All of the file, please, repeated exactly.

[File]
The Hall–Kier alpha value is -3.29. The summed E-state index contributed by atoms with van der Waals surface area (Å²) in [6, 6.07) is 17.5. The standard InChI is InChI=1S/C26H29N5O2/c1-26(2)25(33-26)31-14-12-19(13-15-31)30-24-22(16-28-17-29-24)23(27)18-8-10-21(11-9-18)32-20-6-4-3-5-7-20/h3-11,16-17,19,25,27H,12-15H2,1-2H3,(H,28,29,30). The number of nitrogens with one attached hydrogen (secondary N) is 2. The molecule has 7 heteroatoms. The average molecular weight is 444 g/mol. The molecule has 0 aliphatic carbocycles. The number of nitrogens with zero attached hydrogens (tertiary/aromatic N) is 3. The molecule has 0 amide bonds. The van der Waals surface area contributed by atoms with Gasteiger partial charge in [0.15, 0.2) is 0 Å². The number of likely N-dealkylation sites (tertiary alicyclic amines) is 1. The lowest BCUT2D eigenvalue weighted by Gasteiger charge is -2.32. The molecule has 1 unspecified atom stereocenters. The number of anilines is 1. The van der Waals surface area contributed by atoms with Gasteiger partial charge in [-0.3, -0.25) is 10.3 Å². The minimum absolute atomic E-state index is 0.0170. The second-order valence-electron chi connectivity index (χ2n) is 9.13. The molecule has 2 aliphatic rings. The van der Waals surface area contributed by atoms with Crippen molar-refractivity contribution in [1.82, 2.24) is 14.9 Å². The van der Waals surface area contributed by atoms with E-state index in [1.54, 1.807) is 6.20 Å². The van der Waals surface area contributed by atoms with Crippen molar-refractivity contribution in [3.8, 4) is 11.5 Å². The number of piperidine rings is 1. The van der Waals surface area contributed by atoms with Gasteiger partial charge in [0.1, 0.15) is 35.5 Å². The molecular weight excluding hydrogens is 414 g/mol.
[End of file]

The Hall–Kier alpha value is -3.29. The summed E-state index contributed by atoms with van der Waals surface area (Å²) in [6, 6.07) is 17.5. The standard InChI is InChI=1S/C26H29N5O2/c1-26(2)25(33-26)31-14-12-19(13-15-31)30-24-22(16-28-17-29-24)23(27)18-8-10-21(11-9-18)32-20-6-4-3-5-7-20/h3-11,16-17,19,25,27H,12-15H2,1-2H3,(H,28,29,30). The number of nitrogens with one attached hydrogen (secondary N) is 2. The molecule has 7 heteroatoms. The average molecular weight is 444 g/mol. The molecule has 0 aliphatic carbocycles. The number of nitrogens with zero attached hydrogens (tertiary/aromatic N) is 3. The molecule has 0 amide bonds. The van der Waals surface area contributed by atoms with Gasteiger partial charge in [0.15, 0.2) is 0 Å². The number of likely N-dealkylation sites (tertiary alicyclic amines) is 1. The lowest BCUT2D eigenvalue weighted by Gasteiger charge is -2.32. The molecule has 1 unspecified atom stereocenters. The number of anilines is 1. The van der Waals surface area contributed by atoms with Gasteiger partial charge in [-0.3, -0.25) is 10.3 Å². The minimum absolute atomic E-state index is 0.0170. The second-order valence-electron chi connectivity index (χ2n) is 9.13. The molecule has 2 aliphatic rings. The van der Waals surface area contributed by atoms with Crippen molar-refractivity contribution in [1.82, 2.24) is 14.9 Å². The van der Waals surface area contributed by atoms with E-state index in [1.54, 1.807) is 6.20 Å². The van der Waals surface area contributed by atoms with Crippen molar-refractivity contribution in [3.8, 4) is 11.5 Å². The number of piperidine rings is 1. The van der Waals surface area contributed by atoms with Gasteiger partial charge in [0.1, 0.15) is 35.5 Å². The molecular weight excluding hydrogens is 414 g/mol.